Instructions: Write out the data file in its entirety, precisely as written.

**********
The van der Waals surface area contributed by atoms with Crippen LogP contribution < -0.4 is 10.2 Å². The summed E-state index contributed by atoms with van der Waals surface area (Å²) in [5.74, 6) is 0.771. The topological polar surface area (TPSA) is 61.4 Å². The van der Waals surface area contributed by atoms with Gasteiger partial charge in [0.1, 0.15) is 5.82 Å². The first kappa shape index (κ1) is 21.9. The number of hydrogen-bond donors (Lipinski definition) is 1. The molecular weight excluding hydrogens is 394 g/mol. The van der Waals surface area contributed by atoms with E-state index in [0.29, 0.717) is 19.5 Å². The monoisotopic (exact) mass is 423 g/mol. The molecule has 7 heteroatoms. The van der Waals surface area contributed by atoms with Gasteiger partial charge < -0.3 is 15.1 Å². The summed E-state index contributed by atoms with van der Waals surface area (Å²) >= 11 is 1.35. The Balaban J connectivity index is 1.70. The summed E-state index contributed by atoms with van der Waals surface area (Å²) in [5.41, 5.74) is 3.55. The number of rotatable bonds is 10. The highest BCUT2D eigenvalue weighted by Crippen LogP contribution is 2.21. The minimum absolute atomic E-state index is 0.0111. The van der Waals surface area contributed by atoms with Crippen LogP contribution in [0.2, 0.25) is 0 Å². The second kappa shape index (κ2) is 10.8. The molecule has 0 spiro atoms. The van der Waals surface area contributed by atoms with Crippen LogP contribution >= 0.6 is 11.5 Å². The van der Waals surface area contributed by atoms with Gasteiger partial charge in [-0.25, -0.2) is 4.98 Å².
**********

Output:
The van der Waals surface area contributed by atoms with Crippen LogP contribution < -0.4 is 10.2 Å². The summed E-state index contributed by atoms with van der Waals surface area (Å²) in [5.74, 6) is 0.771. The topological polar surface area (TPSA) is 61.4 Å². The van der Waals surface area contributed by atoms with Gasteiger partial charge in [0.1, 0.15) is 5.82 Å². The first kappa shape index (κ1) is 21.9. The number of hydrogen-bond donors (Lipinski definition) is 1. The molecular weight excluding hydrogens is 394 g/mol. The van der Waals surface area contributed by atoms with E-state index in [0.29, 0.717) is 19.5 Å². The monoisotopic (exact) mass is 423 g/mol. The molecule has 7 heteroatoms. The van der Waals surface area contributed by atoms with Gasteiger partial charge < -0.3 is 15.1 Å². The summed E-state index contributed by atoms with van der Waals surface area (Å²) >= 11 is 1.35. The Balaban J connectivity index is 1.70. The summed E-state index contributed by atoms with van der Waals surface area (Å²) in [5.41, 5.74) is 3.55. The number of rotatable bonds is 10. The highest BCUT2D eigenvalue weighted by Crippen LogP contribution is 2.21. The minimum absolute atomic E-state index is 0.0111. The van der Waals surface area contributed by atoms with Crippen LogP contribution in [0.2, 0.25) is 0 Å². The second kappa shape index (κ2) is 10.8. The molecule has 0 spiro atoms. The van der Waals surface area contributed by atoms with Crippen LogP contribution >= 0.6 is 11.5 Å². The van der Waals surface area contributed by atoms with Gasteiger partial charge in [-0.25, -0.2) is 4.98 Å².